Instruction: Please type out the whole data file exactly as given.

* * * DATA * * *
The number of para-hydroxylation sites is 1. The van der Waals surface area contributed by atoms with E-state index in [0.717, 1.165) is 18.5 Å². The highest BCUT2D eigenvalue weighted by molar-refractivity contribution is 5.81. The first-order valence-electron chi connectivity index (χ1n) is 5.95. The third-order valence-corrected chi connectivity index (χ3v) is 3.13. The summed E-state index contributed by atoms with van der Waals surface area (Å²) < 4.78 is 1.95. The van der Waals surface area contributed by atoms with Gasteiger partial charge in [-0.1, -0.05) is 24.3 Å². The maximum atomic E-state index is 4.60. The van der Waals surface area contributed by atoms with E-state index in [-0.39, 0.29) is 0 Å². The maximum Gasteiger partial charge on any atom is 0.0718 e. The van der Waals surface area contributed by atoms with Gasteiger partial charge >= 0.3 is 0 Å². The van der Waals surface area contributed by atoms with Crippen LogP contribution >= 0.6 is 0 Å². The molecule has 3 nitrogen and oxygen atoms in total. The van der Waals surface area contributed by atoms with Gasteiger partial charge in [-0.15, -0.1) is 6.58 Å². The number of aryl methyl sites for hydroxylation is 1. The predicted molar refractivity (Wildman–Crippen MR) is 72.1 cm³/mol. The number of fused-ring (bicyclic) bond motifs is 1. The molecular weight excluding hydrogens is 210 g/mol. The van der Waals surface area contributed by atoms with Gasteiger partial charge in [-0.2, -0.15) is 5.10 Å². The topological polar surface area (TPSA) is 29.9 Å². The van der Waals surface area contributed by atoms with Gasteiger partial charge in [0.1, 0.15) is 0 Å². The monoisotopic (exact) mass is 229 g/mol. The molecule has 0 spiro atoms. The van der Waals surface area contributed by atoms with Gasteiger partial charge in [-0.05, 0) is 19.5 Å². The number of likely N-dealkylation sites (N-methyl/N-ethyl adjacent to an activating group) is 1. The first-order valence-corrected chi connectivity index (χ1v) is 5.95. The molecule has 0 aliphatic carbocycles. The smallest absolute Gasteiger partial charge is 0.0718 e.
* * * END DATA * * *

The number of para-hydroxylation sites is 1. The van der Waals surface area contributed by atoms with E-state index in [0.717, 1.165) is 18.5 Å². The highest BCUT2D eigenvalue weighted by molar-refractivity contribution is 5.81. The first-order valence-electron chi connectivity index (χ1n) is 5.95. The third-order valence-corrected chi connectivity index (χ3v) is 3.13. The summed E-state index contributed by atoms with van der Waals surface area (Å²) < 4.78 is 1.95. The van der Waals surface area contributed by atoms with Gasteiger partial charge in [-0.1, -0.05) is 24.3 Å². The maximum atomic E-state index is 4.60. The van der Waals surface area contributed by atoms with E-state index in [-0.39, 0.29) is 0 Å². The maximum Gasteiger partial charge on any atom is 0.0718 e. The van der Waals surface area contributed by atoms with Gasteiger partial charge >= 0.3 is 0 Å². The van der Waals surface area contributed by atoms with Crippen LogP contribution >= 0.6 is 0 Å². The molecule has 3 nitrogen and oxygen atoms in total. The van der Waals surface area contributed by atoms with Gasteiger partial charge in [-0.15, -0.1) is 6.58 Å². The number of aryl methyl sites for hydroxylation is 1. The predicted molar refractivity (Wildman–Crippen MR) is 72.1 cm³/mol. The number of fused-ring (bicyclic) bond motifs is 1. The molecular weight excluding hydrogens is 210 g/mol. The van der Waals surface area contributed by atoms with Gasteiger partial charge in [-0.2, -0.15) is 5.10 Å². The topological polar surface area (TPSA) is 29.9 Å². The van der Waals surface area contributed by atoms with Gasteiger partial charge in [0.1, 0.15) is 0 Å². The monoisotopic (exact) mass is 229 g/mol. The molecule has 0 spiro atoms. The van der Waals surface area contributed by atoms with Gasteiger partial charge in [-0.05, 0) is 19.5 Å². The number of likely N-dealkylation sites (N-methyl/N-ethyl adjacent to an activating group) is 1. The first-order valence-corrected chi connectivity index (χ1v) is 5.95. The molecule has 0 aliphatic carbocycles. The smallest absolute Gasteiger partial charge is 0.0718 e.